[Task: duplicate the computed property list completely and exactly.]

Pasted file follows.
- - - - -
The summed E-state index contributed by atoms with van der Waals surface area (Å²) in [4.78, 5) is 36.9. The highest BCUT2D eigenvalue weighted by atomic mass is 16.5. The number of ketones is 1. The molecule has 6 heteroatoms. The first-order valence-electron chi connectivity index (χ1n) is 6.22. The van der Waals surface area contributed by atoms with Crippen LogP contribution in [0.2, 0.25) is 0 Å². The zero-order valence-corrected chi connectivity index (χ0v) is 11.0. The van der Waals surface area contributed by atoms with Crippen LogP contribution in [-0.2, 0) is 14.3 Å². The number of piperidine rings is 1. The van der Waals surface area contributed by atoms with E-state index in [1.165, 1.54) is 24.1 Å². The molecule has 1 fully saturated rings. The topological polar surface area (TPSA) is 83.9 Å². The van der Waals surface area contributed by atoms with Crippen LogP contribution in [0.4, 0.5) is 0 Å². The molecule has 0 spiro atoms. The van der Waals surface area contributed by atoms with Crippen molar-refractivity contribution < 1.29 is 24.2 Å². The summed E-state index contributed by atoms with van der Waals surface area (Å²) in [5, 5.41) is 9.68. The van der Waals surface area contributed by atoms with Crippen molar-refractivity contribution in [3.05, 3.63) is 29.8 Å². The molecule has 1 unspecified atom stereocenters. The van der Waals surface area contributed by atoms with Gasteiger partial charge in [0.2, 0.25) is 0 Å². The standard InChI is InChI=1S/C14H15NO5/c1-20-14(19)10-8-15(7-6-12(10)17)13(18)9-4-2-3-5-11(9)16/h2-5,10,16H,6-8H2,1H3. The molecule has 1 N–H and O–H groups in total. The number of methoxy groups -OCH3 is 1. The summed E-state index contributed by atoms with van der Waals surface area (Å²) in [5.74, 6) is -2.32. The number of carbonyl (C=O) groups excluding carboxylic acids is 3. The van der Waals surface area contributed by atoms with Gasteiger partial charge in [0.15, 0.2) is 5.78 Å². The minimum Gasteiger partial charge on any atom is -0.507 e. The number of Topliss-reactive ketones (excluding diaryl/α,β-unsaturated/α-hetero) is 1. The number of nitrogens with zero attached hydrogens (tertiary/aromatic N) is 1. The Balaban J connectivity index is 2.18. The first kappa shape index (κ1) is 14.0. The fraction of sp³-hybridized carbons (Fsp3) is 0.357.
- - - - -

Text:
The summed E-state index contributed by atoms with van der Waals surface area (Å²) in [4.78, 5) is 36.9. The highest BCUT2D eigenvalue weighted by atomic mass is 16.5. The number of ketones is 1. The molecule has 6 heteroatoms. The first-order valence-electron chi connectivity index (χ1n) is 6.22. The van der Waals surface area contributed by atoms with Crippen LogP contribution in [0.2, 0.25) is 0 Å². The zero-order valence-corrected chi connectivity index (χ0v) is 11.0. The van der Waals surface area contributed by atoms with Crippen LogP contribution in [-0.2, 0) is 14.3 Å². The number of piperidine rings is 1. The van der Waals surface area contributed by atoms with E-state index in [1.165, 1.54) is 24.1 Å². The molecule has 1 fully saturated rings. The topological polar surface area (TPSA) is 83.9 Å². The van der Waals surface area contributed by atoms with Crippen LogP contribution in [0.4, 0.5) is 0 Å². The molecule has 0 spiro atoms. The van der Waals surface area contributed by atoms with Crippen molar-refractivity contribution < 1.29 is 24.2 Å². The summed E-state index contributed by atoms with van der Waals surface area (Å²) in [5, 5.41) is 9.68. The van der Waals surface area contributed by atoms with Crippen molar-refractivity contribution in [3.05, 3.63) is 29.8 Å². The molecule has 1 unspecified atom stereocenters. The van der Waals surface area contributed by atoms with Gasteiger partial charge in [0.2, 0.25) is 0 Å². The standard InChI is InChI=1S/C14H15NO5/c1-20-14(19)10-8-15(7-6-12(10)17)13(18)9-4-2-3-5-11(9)16/h2-5,10,16H,6-8H2,1H3. The molecule has 1 N–H and O–H groups in total. The number of methoxy groups -OCH3 is 1. The summed E-state index contributed by atoms with van der Waals surface area (Å²) in [5.74, 6) is -2.32. The number of carbonyl (C=O) groups excluding carboxylic acids is 3. The van der Waals surface area contributed by atoms with Gasteiger partial charge in [0.15, 0.2) is 5.78 Å². The minimum Gasteiger partial charge on any atom is -0.507 e. The number of Topliss-reactive ketones (excluding diaryl/α,β-unsaturated/α-hetero) is 1. The number of nitrogens with zero attached hydrogens (tertiary/aromatic N) is 1. The Balaban J connectivity index is 2.18. The first kappa shape index (κ1) is 14.0. The fraction of sp³-hybridized carbons (Fsp3) is 0.357.